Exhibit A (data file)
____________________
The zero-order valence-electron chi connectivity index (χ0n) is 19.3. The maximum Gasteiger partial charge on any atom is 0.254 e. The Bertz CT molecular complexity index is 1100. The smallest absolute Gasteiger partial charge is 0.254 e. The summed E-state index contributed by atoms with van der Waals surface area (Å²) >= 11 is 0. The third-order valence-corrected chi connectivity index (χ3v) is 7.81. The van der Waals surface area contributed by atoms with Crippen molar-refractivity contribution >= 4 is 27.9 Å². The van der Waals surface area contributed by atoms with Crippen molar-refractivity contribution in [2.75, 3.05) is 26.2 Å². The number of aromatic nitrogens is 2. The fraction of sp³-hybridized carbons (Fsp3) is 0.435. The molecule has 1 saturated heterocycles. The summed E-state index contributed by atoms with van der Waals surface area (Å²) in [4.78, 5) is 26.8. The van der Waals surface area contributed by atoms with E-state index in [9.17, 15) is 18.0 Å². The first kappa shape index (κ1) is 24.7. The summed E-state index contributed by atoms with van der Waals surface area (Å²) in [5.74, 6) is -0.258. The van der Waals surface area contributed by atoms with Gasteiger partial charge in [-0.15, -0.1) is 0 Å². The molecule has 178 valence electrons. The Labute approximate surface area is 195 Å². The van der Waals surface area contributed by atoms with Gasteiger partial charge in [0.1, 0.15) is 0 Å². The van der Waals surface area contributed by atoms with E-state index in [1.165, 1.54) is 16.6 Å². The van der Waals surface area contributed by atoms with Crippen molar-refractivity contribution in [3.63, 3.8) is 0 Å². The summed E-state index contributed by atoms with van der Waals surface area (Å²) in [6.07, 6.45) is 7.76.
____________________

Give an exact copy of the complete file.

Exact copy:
The zero-order valence-electron chi connectivity index (χ0n) is 19.3. The maximum Gasteiger partial charge on any atom is 0.254 e. The Bertz CT molecular complexity index is 1100. The smallest absolute Gasteiger partial charge is 0.254 e. The summed E-state index contributed by atoms with van der Waals surface area (Å²) >= 11 is 0. The third-order valence-corrected chi connectivity index (χ3v) is 7.81. The van der Waals surface area contributed by atoms with Crippen molar-refractivity contribution >= 4 is 27.9 Å². The van der Waals surface area contributed by atoms with Crippen molar-refractivity contribution in [2.75, 3.05) is 26.2 Å². The number of aromatic nitrogens is 2. The fraction of sp³-hybridized carbons (Fsp3) is 0.435. The molecule has 1 saturated heterocycles. The summed E-state index contributed by atoms with van der Waals surface area (Å²) in [4.78, 5) is 26.8. The van der Waals surface area contributed by atoms with E-state index in [9.17, 15) is 18.0 Å². The first kappa shape index (κ1) is 24.7. The summed E-state index contributed by atoms with van der Waals surface area (Å²) in [5.74, 6) is -0.258. The van der Waals surface area contributed by atoms with Gasteiger partial charge in [-0.15, -0.1) is 0 Å². The molecule has 178 valence electrons. The Labute approximate surface area is 195 Å². The van der Waals surface area contributed by atoms with Gasteiger partial charge in [0.1, 0.15) is 0 Å². The van der Waals surface area contributed by atoms with E-state index in [1.165, 1.54) is 16.6 Å². The van der Waals surface area contributed by atoms with Crippen molar-refractivity contribution in [3.63, 3.8) is 0 Å². The summed E-state index contributed by atoms with van der Waals surface area (Å²) in [6.07, 6.45) is 7.76.